RCPC OKs industrial zoning in 29016

COLUMBIA – Richland County Planning Commissioners voted unanimously Monday afternoon to recommend that Richland County Council approve the rezoning of 483.55 acres of property adjacent to the Town of Blythewood – 456.01 of those acres would be zoned Light Industrial (LI) and 27.54 acres would be zoned General Commercial (GC). The two parcels lie in Richland County’s zoning jurisdiction and are bordered by Blythewood Road, I-77, Ashley Oaks subdivision and North Pointe Industrial Park.

While Town Administrator Brian Cook was in attendance and was asked several questions by the commissioners, no residents from the Blythewood community attended the meeting. The rezoning request will go before county council Sept. 24.

The two parcels are part of about 1,300 acres that the county has been seeking to rezone for a Blythewood Industrial Park. The remaining 864 acres of the proposed industrial park lie in the Town of Blythewood.

“I feel that this (LI) rezoning request will create a positive economic impact in the area.”

Heather Carnes
Richland County Planning Commissioner

While the county’s staff recommended disapproval of the rezoning Monday afternoon, County Zoning Administrator and Deputy Planning Director Geonard Price said that disapproval was based on the 2015 comprehensive plan which designates this area as neighborhood low density for future land use.

“Within this zoning [neighborhood low density] designation, the plan discourages industrial uses that will have significant community impacts, meaning noise, exhaust or heavy traffic. The uses allowed under this (LI) zoning district includes potential users which would be incompatible with how this general area is currently developed,” Price said.

Price pointed out that the Town of Blythewood has already rezoned (in 2015) about 678 acres of the 1,300 acres for Limited Industrial 2 (LI2) uses and is in the process of rezoning 163 more acres as LI2. Town council will have second reading on the 163 acres on Sept. 23.

“I point that out,” Price said, “because when you compare the location of that zoning request to what has been proposed, it may make this more compatible with the surrounding area.”

In 2015, the county persuaded the Town to rezone the 678 acres to LI2, a new zoning designation created by the Town for county officials for that property. County asked Blythewood for the rezoning at that time for an industry it said was coming to the property. After the rezoning, the industry never materialized. At a recent town meeting, county officials disclosed that the rezoning of the 678 acres was part of their five-year master plan for a Blythewood Industrial Park.

Jeff Rubble, director of the county’s economic development office, told commissioners that since March, his office has taken all the steps to get the zoning approved so the county could sell bonds to purchase the entire 1,300 acres. He said the bond closing is set for Nov. 1.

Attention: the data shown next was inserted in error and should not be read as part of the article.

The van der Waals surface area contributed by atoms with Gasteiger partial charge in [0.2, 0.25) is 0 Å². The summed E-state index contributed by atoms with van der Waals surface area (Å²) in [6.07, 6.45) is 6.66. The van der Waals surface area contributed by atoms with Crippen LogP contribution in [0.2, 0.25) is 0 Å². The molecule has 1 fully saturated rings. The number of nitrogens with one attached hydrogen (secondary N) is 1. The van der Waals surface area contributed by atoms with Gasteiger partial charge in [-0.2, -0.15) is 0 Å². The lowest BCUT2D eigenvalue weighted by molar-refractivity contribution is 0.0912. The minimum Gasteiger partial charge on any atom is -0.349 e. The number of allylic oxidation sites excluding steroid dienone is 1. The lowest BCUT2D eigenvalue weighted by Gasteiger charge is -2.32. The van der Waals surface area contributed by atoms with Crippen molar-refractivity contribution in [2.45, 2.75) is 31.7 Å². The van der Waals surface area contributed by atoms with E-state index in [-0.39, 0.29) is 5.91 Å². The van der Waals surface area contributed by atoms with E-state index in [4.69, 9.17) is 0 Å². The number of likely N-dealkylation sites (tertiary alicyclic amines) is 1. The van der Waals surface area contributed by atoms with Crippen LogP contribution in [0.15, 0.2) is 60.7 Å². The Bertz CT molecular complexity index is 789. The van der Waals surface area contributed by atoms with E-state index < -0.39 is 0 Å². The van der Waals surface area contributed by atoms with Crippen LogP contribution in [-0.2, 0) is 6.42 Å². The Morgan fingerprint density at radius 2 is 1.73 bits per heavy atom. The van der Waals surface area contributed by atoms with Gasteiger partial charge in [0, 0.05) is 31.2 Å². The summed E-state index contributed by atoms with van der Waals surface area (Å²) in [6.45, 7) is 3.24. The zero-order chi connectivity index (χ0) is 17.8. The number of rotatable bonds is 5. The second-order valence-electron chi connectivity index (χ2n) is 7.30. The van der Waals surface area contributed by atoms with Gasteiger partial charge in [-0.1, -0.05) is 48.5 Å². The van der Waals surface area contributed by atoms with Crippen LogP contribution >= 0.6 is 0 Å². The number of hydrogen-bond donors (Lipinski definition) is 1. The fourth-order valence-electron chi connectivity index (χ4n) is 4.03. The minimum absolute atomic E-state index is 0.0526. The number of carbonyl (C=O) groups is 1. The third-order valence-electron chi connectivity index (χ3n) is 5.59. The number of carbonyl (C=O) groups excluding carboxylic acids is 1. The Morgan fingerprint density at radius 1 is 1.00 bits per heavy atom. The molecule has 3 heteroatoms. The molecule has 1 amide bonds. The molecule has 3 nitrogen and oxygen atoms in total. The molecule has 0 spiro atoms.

“The folks that would purchase the bonds told us they want to see the land zoned consistent with how it will be used. And that’s why we’re going through this rezoning process before we purchase the land.” Rubble said. “We want to build a tax base, create quality jobs. This is another big, big piece. This is the next two decades of growth. We want to reserve the front edge along Blythewood Road for mixed use development, hotels, high end restaurants, offices. We don’t want growth to happen to us. We want to do what we want to do proactively.” Rubble said. “This is a major step.”

Asked by Commissioner Heather Carnes what makes the area particularly appropriate for this industrial use, Tiffany Harrison, also with the Richland County Economic Development office, said it is prime for industrial grade use.

“You have full infrastructure out there. You have 15 million gallons a day of water, telecommunications infrastructure, access to the land from two interchanges,” Harrison said. ”The area is primed for growth and development. It’s the idea of setting aside property to bring in industry to create jobs, to invest in the community. That’s what we’re trying to do here.”

“With I-77, we’ve had companies like Sony, IBM, United Technologies all come in and buy big tracts of land,” Rubble said. “The interchanges at Farrow Road, Clemson Road, Highway 21 and Blythewood Road have all been swallowed up by commercial and residential. Some of these sites were our best industrial sites but were bought by car dealerships, etc. It (industrial land) just keeps disappearing. If we don’t act, this, too, will get swallowed up.”

In making a motion for a recommendation of approval of the rezoning requests for the two parcels, Commissioner Carnes said her reason for going against the comp plan is that this is an opportunity to create a unique, well situated industrial park for the future.

“The comp plan just didn’t anticipate this opportunity. But now that it presents itself to us, I think we should encourage it,” Carnes said. “I feel that this rezoning request will create a positive economic impact in the area.”

Asked by Commissioner Wallace Brown if the county’s request is compatible with what the Town of Blythewood has in mind, Cook said it is.

“Yes, based on the town council tying it together with the covenants and restrictions and their overall idea behind this project. But we need these assurances in place with the covenants and restrictions,” Cook said.

Richland County Council will meet Sept. 24 in council chambers at 2020 Hampton Street in Columbia, to consider the planning commission’s recommendation.